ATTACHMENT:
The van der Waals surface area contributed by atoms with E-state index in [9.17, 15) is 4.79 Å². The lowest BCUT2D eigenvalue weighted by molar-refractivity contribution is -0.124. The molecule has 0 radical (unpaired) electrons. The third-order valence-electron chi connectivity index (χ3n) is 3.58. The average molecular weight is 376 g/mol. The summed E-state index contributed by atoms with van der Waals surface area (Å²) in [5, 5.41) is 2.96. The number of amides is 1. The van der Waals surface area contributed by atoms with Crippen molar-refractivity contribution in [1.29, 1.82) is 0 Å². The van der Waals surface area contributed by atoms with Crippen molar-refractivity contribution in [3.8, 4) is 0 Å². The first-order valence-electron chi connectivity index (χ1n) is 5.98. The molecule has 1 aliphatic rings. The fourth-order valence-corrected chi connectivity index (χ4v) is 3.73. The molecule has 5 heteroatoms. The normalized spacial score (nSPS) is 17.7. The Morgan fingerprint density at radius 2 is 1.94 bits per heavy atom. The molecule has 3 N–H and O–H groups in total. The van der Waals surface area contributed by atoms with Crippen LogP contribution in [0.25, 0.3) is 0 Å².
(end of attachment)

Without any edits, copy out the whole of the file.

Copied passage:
The van der Waals surface area contributed by atoms with E-state index in [9.17, 15) is 4.79 Å². The lowest BCUT2D eigenvalue weighted by molar-refractivity contribution is -0.124. The molecule has 0 radical (unpaired) electrons. The third-order valence-electron chi connectivity index (χ3n) is 3.58. The average molecular weight is 376 g/mol. The summed E-state index contributed by atoms with van der Waals surface area (Å²) in [5, 5.41) is 2.96. The number of amides is 1. The van der Waals surface area contributed by atoms with Crippen molar-refractivity contribution in [1.29, 1.82) is 0 Å². The van der Waals surface area contributed by atoms with Crippen molar-refractivity contribution in [3.8, 4) is 0 Å². The first-order valence-electron chi connectivity index (χ1n) is 5.98. The molecule has 1 aliphatic rings. The fourth-order valence-corrected chi connectivity index (χ4v) is 3.73. The molecule has 5 heteroatoms. The normalized spacial score (nSPS) is 17.7. The Morgan fingerprint density at radius 2 is 1.94 bits per heavy atom. The molecule has 3 N–H and O–H groups in total. The van der Waals surface area contributed by atoms with Crippen LogP contribution in [0.25, 0.3) is 0 Å².